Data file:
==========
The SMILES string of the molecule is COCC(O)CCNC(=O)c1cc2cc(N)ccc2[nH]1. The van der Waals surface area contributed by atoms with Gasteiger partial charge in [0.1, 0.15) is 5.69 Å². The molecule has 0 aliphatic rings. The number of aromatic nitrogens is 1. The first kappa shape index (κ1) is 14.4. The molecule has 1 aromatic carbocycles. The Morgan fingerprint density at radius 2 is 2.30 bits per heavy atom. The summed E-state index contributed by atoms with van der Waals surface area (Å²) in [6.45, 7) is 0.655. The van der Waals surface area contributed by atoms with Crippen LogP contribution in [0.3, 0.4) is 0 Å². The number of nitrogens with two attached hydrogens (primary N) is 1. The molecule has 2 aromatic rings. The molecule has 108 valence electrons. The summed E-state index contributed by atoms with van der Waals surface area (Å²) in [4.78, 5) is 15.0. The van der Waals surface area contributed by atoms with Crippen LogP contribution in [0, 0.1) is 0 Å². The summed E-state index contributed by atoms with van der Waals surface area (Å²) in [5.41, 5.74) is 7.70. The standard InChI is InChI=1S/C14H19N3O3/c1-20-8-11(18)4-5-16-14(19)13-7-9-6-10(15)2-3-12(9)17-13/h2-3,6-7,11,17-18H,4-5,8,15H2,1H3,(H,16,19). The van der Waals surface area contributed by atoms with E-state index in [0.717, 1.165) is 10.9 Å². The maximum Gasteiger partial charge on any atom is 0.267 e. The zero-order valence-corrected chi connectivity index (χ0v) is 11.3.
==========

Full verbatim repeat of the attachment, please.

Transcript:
The SMILES string of the molecule is COCC(O)CCNC(=O)c1cc2cc(N)ccc2[nH]1. The van der Waals surface area contributed by atoms with Gasteiger partial charge in [0.1, 0.15) is 5.69 Å². The molecule has 0 aliphatic rings. The number of aromatic nitrogens is 1. The first kappa shape index (κ1) is 14.4. The molecule has 1 aromatic carbocycles. The Morgan fingerprint density at radius 2 is 2.30 bits per heavy atom. The summed E-state index contributed by atoms with van der Waals surface area (Å²) in [6.45, 7) is 0.655. The van der Waals surface area contributed by atoms with Crippen LogP contribution in [0.3, 0.4) is 0 Å². The number of nitrogens with two attached hydrogens (primary N) is 1. The molecule has 2 aromatic rings. The molecule has 108 valence electrons. The summed E-state index contributed by atoms with van der Waals surface area (Å²) in [4.78, 5) is 15.0. The van der Waals surface area contributed by atoms with Crippen LogP contribution in [0, 0.1) is 0 Å². The summed E-state index contributed by atoms with van der Waals surface area (Å²) in [5.41, 5.74) is 7.70. The standard InChI is InChI=1S/C14H19N3O3/c1-20-8-11(18)4-5-16-14(19)13-7-9-6-10(15)2-3-12(9)17-13/h2-3,6-7,11,17-18H,4-5,8,15H2,1H3,(H,16,19). The van der Waals surface area contributed by atoms with E-state index in [0.717, 1.165) is 10.9 Å². The maximum Gasteiger partial charge on any atom is 0.267 e. The zero-order valence-corrected chi connectivity index (χ0v) is 11.3.